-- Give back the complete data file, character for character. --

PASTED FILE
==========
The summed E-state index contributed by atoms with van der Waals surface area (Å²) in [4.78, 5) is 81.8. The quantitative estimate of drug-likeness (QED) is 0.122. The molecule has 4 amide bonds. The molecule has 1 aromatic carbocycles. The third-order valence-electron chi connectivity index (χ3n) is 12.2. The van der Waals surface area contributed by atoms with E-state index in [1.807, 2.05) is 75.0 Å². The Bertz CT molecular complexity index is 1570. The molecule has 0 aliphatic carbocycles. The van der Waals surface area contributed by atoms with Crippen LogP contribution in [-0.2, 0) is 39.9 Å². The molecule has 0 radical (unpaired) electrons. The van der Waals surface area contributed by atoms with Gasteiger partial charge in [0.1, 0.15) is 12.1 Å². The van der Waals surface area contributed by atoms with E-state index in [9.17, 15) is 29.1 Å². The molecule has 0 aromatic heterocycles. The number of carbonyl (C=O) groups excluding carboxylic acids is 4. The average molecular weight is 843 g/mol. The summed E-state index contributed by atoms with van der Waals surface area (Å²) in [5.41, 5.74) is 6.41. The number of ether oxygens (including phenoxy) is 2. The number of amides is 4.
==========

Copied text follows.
The summed E-state index contributed by atoms with van der Waals surface area (Å²) in [4.78, 5) is 81.8. The quantitative estimate of drug-likeness (QED) is 0.122. The molecule has 4 amide bonds. The molecule has 1 aromatic carbocycles. The third-order valence-electron chi connectivity index (χ3n) is 12.2. The van der Waals surface area contributed by atoms with E-state index in [1.807, 2.05) is 75.0 Å². The Bertz CT molecular complexity index is 1570. The molecule has 0 aliphatic carbocycles. The van der Waals surface area contributed by atoms with Crippen LogP contribution in [-0.2, 0) is 39.9 Å². The molecule has 0 radical (unpaired) electrons. The van der Waals surface area contributed by atoms with Gasteiger partial charge in [0.1, 0.15) is 12.1 Å². The van der Waals surface area contributed by atoms with E-state index in [9.17, 15) is 29.1 Å². The molecule has 0 aromatic heterocycles. The number of carbonyl (C=O) groups excluding carboxylic acids is 4. The average molecular weight is 843 g/mol. The summed E-state index contributed by atoms with van der Waals surface area (Å²) in [5.41, 5.74) is 6.41. The number of ether oxygens (including phenoxy) is 2. The number of amides is 4.